The question, in which the so called optimists commentators are making, is the worst over in the financial markets?
I remember four years back when the optimists were saying that there isn’t going to be a slow down, that the US housing market will be ok and consumer sentiment will remain high (ad infinitum). That growth will be steady and constant or the global economy will slow to a nice gradual pace. It was a handful of commentators that saw some worrying signals, they are: Nouriel Roubini, Marc Faber, Paul Grugman, Paul Kasriel, Robert Schiller and others that offered an realistic viewpoint to an unrealistic expansion in global economies; in which a housing market in the US that was so inflated a crash was inevitable, then a contraction would occur in the credit markets, with widespread deleveraging to follow. Hence the credit crisis we have today. Now as I mentioned the optimist have reemerged (in fact they should concede to defeat and except reality of the markets) claiming the credit crisis is finishing or finished. The optimists, on the back of a very unstable Federal Reserve policy of massive amounts of liquidity being pumped into the financial system, hope that a steady return to credit valuations and security trading will return to normal market conditions (‘normal’ being a paradoxical assessment of free markets).
When I first started trading in the markets, I learnt about volatility. Although at the time in early 2000, the markets will far calmer to what they are now. Credit expansion had begun in earnest, when the Fed fund rate was chopped down to 1.0% by Greenspan on June 25th 2003. The bull run in global markets ensured, stocks and bonds rallied. Even betting on the EUR against the JPY (with a high leverage) would give a good return. But with the collapse of the credit markets, onset by the collapse of the subprime mortgage market. Volatility hit hard, the Federal Reserve under Ben Bernanke slashed rates (from 4.75% in 2007 to the current 2.25%) and went bonkers with liquidity injections – most likely bailing out a few US banks (apart from the Bear Stearns) that were on the brink of insolvency. The worlds central banks either tightened in small increments or got the timing somewhat wrong and have tightened in dangerous financial environments (retail banks tightening their lending and increasing interest rates on loans). So central banks that did have a tightening bias started to cut interest rates, note Bank of Canada from July 10th 2007 key interest rate at 4.50% now (22nd April 2008 ) 3.00%.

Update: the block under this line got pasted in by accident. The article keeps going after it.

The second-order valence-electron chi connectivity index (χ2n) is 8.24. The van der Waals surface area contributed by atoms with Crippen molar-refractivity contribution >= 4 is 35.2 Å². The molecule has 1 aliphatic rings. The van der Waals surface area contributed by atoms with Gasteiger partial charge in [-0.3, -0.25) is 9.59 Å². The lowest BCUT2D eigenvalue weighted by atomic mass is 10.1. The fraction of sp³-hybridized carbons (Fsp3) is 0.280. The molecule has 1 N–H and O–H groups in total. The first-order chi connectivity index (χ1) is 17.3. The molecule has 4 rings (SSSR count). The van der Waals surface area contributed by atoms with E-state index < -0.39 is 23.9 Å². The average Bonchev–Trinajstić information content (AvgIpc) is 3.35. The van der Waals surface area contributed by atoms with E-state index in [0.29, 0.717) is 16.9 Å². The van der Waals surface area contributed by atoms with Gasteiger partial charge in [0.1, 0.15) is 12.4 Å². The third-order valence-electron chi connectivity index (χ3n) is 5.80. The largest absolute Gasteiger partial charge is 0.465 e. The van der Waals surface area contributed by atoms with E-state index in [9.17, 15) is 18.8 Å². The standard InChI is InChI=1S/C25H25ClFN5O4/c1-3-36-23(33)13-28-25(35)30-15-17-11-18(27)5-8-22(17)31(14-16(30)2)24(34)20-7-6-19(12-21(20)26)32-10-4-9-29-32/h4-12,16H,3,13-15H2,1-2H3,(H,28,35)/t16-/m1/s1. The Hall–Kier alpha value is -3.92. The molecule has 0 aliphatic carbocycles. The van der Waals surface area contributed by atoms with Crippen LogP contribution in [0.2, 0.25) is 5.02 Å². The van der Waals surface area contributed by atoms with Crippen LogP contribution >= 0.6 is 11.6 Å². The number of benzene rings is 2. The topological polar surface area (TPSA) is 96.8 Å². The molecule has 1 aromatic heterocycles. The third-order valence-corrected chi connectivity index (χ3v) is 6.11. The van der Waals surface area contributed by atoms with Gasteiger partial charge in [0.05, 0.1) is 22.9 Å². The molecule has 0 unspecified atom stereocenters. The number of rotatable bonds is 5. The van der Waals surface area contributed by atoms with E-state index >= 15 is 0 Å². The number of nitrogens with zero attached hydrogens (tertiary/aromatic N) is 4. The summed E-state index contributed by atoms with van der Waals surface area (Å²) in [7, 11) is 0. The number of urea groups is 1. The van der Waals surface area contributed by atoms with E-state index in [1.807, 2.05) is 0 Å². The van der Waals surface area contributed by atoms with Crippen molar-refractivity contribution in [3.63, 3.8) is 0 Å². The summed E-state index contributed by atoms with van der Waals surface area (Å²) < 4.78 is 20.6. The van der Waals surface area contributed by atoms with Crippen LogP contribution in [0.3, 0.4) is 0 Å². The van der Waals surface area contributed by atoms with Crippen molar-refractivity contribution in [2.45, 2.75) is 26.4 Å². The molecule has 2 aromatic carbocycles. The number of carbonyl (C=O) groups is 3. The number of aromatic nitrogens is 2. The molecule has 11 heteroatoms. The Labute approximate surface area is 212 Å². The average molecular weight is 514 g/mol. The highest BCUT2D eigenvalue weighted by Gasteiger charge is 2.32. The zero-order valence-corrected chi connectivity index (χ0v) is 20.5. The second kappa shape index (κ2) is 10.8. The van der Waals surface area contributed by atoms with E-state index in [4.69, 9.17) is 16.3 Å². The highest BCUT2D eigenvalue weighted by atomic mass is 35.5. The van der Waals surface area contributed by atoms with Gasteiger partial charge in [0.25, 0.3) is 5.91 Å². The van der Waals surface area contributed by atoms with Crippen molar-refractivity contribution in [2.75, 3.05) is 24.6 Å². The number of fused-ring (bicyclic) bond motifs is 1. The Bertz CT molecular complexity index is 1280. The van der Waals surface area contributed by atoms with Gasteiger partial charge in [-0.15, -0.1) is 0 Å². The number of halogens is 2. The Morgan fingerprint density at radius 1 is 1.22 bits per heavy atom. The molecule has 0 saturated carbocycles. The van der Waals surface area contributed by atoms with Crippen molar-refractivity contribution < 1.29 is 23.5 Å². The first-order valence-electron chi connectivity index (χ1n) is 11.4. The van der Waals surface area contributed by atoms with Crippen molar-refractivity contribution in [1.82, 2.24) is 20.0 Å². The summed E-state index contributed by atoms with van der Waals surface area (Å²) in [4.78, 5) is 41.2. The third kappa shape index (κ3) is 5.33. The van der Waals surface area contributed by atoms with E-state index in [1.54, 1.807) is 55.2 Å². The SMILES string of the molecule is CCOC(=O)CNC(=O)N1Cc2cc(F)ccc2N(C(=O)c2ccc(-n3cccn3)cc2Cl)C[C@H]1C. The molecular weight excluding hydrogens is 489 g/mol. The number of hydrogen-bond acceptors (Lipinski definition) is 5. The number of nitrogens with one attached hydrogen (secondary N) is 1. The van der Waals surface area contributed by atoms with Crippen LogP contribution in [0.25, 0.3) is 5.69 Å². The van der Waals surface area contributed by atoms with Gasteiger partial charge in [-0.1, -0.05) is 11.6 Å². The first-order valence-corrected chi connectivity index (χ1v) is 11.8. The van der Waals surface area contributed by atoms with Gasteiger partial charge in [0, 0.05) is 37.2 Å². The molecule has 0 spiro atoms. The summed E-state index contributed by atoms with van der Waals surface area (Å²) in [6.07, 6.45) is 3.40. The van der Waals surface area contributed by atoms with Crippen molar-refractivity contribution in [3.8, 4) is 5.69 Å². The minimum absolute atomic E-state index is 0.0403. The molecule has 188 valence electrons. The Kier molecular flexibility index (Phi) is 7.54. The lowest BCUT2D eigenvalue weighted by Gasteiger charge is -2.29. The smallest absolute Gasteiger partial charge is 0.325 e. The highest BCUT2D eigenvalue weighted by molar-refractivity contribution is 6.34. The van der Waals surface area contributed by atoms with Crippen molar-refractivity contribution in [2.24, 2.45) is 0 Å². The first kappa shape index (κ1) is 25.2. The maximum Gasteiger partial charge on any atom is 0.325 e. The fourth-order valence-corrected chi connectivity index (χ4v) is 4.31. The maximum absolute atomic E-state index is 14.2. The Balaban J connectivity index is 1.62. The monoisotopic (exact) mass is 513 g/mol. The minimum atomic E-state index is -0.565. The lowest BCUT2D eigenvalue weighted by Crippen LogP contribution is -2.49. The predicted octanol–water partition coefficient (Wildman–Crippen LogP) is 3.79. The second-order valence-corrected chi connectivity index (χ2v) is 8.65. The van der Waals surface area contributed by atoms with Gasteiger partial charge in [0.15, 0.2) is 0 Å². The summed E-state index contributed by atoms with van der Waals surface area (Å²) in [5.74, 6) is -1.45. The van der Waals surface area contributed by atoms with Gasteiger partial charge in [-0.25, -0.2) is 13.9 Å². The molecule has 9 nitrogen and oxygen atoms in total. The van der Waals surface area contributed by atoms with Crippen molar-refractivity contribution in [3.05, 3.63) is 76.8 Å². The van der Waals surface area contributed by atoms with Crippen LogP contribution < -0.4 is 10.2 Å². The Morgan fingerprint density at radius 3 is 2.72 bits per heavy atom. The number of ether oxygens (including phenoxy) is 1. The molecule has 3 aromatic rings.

Soon the Australian and most likely New Zealand reserve banks will cut rates, rather than increase them. Recently economist Stephen Roach recommended that China should increase it’s interest rate by 1.00%. In respect to fighting inflation in China and protecting the yuan, rather than be concerned about economic slow downs. Rate cutting to help prop up slowing economies has been at the expense of inflation, in which has increased the chances that he global economy will enter into a simultaneous stagflation recession.
Every country is facing high inflation, oil, food (rice, flour), rental and utilities; with property and stock market prices collapsing.
The Federal Reserve with it’s chairman Ben Bernanke will cut rates another 0.25% this week. If the Fed decided to hold their rate cutting policy (after the 25 point cut – which will bring the Fed rate to 2.00%) we will not see a dramatic drop in commodity prices.
If there is a perfect storm of collapsing asset markets, with inflation that is out of control. It is a synchronized storm that has hit on a global scale and there could be small eye of the storm we are now residing in.